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OPINION AND ANALYSIS | 19-08-2022 17:28

The long arm of the Iranian inquisition

In 1989, leading Western literary figures closed ranks behind Salman Rushdie, though even then some said they thought he had been asking for it, but since then much has changed.

In the late 1980s, when Salman Rushdie was writing the novel which would make him famous among people who cared little for literary works of any kind, he knew it would annoy some touchy Muslims, but it did not occur to him that one of their “spiritual leaders” would put a contract on his head. Then, to worldwide surprise, the Ayatollah Ruhollah Khomeini did just that by issuing a fatwa offering US$3 million to anyone who murdered the blasphemer and apostate. This forced Rushdie to go into hiding for well over a decade during which the British secret services did whatever was necessary to foil the hit-men who were out to get him and had the support of parts of the local Muslim community willing to help them track down their prey.

But as the years passed Sir Salman – as he became in June 2007 when he was knighted by Queen Elizabeth for his “services to literature” – felt able to participate in public events without being surrounded by well-armed bodyguards ready to rough up anyone suspicious who tried to get near him. This is why a youthful fanatic called Hadi Matar could jump unopposed onto a stage and stab him repeatedly when he was about to deliver an address at the Chautauqua Institute in a rural part of New York State. Will Matar, or his relatives because he could spend the rest of his life behind bars, be able to claim the bounty promised by the Iranians? If Rushdie, who is said to be recovering, fails to pull through, we could soon know the answer.

Meanwhile, as tends to happen whenever Islamists commit atrocities in Western countries, the New York Police, politicians and all respectable journalists quickly swore that they had no idea about what could have motivated Matar. This is their way of informing the world that they understand it is bad even to suggest that devotees of a particular faith are more likely than others to kill people for religious reasons. In their view, it is utterly wrong to think there could possibly be some connection between Islam and terrorism even though the Qu’ran, which believers are taught was dictated by the almighty himself and therefore should be taken quite literally, contains many passages the holy warriors of Al-Qaeda and the Islamic State enjoy quoting because, in their own eyes and even in those of Islamic scholars who loathe them, they give divine sanction to their bloodthirsty behaviour.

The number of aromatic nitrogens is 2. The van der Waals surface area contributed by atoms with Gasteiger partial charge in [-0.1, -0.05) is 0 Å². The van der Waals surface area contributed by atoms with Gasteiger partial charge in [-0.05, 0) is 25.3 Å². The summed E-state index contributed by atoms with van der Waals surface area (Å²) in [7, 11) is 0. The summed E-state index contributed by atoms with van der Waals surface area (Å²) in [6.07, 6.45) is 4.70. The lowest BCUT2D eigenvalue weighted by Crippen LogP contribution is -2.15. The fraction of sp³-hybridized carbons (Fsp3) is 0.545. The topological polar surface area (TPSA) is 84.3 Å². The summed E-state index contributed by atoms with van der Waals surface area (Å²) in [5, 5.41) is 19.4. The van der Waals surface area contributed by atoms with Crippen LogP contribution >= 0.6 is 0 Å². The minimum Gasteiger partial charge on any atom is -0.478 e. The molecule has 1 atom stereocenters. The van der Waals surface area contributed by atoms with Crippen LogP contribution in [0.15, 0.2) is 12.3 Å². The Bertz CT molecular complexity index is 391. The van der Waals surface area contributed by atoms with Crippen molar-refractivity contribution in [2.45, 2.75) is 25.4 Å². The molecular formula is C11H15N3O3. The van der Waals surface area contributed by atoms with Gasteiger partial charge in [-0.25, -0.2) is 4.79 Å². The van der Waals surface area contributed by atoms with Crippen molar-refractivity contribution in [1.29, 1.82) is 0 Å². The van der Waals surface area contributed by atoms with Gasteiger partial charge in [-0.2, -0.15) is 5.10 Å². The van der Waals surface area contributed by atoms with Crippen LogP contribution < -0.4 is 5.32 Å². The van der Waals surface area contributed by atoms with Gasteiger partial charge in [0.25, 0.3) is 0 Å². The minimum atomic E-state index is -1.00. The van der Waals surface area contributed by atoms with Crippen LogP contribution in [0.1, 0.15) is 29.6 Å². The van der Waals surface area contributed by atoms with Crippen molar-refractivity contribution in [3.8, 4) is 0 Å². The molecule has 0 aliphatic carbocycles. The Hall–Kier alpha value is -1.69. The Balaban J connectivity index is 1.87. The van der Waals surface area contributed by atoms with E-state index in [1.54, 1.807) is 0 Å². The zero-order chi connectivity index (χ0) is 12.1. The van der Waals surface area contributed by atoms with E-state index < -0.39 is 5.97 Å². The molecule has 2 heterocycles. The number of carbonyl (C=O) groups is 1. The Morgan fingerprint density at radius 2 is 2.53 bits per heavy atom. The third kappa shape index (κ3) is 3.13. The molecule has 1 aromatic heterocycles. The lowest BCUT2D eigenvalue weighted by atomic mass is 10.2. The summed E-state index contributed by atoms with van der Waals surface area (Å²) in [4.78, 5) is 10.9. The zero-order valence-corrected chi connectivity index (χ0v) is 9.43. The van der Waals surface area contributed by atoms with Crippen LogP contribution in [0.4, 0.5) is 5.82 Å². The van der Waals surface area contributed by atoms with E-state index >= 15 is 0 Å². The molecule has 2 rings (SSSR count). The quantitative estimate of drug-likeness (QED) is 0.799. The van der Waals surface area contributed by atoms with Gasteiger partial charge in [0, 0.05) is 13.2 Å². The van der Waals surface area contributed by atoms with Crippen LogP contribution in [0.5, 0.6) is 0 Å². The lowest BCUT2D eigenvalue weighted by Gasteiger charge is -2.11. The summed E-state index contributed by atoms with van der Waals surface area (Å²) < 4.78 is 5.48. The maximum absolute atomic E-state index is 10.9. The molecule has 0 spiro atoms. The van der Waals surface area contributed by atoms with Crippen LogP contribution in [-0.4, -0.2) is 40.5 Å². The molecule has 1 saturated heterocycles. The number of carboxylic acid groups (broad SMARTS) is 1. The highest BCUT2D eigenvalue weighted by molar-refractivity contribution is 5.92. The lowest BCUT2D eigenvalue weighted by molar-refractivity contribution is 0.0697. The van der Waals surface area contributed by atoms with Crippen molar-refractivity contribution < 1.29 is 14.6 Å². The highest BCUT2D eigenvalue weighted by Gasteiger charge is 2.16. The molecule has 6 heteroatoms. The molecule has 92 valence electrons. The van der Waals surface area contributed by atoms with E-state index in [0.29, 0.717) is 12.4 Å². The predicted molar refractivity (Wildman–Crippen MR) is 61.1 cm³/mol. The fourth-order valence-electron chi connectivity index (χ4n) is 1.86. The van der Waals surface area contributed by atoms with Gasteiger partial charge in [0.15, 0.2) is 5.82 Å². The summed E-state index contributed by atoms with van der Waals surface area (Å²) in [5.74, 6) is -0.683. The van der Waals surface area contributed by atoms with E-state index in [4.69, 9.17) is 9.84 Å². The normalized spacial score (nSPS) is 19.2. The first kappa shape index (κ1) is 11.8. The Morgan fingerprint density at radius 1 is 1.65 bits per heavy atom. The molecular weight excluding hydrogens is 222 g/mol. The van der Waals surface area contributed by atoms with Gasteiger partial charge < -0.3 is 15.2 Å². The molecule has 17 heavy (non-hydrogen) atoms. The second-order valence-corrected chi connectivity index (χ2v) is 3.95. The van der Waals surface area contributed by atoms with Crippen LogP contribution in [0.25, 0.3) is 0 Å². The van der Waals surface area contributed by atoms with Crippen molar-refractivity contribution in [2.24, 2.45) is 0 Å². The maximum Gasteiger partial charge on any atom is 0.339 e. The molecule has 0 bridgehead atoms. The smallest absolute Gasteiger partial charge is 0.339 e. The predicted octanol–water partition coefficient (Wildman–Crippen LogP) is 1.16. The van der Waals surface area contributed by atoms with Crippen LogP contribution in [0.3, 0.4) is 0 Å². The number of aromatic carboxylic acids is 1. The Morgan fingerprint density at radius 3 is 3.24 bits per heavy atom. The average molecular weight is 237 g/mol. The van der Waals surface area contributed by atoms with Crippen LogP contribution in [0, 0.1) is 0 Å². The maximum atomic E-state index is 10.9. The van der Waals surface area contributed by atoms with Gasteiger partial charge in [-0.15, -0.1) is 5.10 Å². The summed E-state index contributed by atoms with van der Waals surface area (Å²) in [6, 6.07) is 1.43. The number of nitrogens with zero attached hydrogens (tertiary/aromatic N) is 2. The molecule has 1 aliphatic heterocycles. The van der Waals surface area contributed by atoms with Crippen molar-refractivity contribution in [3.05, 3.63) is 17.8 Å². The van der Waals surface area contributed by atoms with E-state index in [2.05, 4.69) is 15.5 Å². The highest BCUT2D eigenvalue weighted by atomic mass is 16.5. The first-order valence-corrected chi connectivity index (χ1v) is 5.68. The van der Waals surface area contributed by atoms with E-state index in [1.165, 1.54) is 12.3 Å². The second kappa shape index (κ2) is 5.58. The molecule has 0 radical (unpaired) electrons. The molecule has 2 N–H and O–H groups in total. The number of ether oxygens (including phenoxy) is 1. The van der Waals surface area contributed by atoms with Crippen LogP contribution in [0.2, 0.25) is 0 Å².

In any event, while there can be no doubt that a large majority of Muslims who have settled in the West are law-abiding men and women who would never dream of using violence against non-believers or fellow Muslims who stray from the true path as set out by the clerics, there are still millions who say that on occasion it is right and even necessary to do so; after Khomeini stepped in, Muslim mobs in British cities gathered to howl abuse at the author of The Satanic Verses and demand he be put painfully to death.

For a time, it seemed that most Western governments would refuse to let themselves be cowed by Islamic potentates who tried to make them adopt strict blasphemy laws. However, helped by a widespread willingness to go to almost any lengths to stave off communal violence, the mood soon changed. These days, succumbing to “Islamophobia” can get you into deep trouble in most English-speaking countries where the Iranian inquisition, along with its Sunni equivalents, has many allies.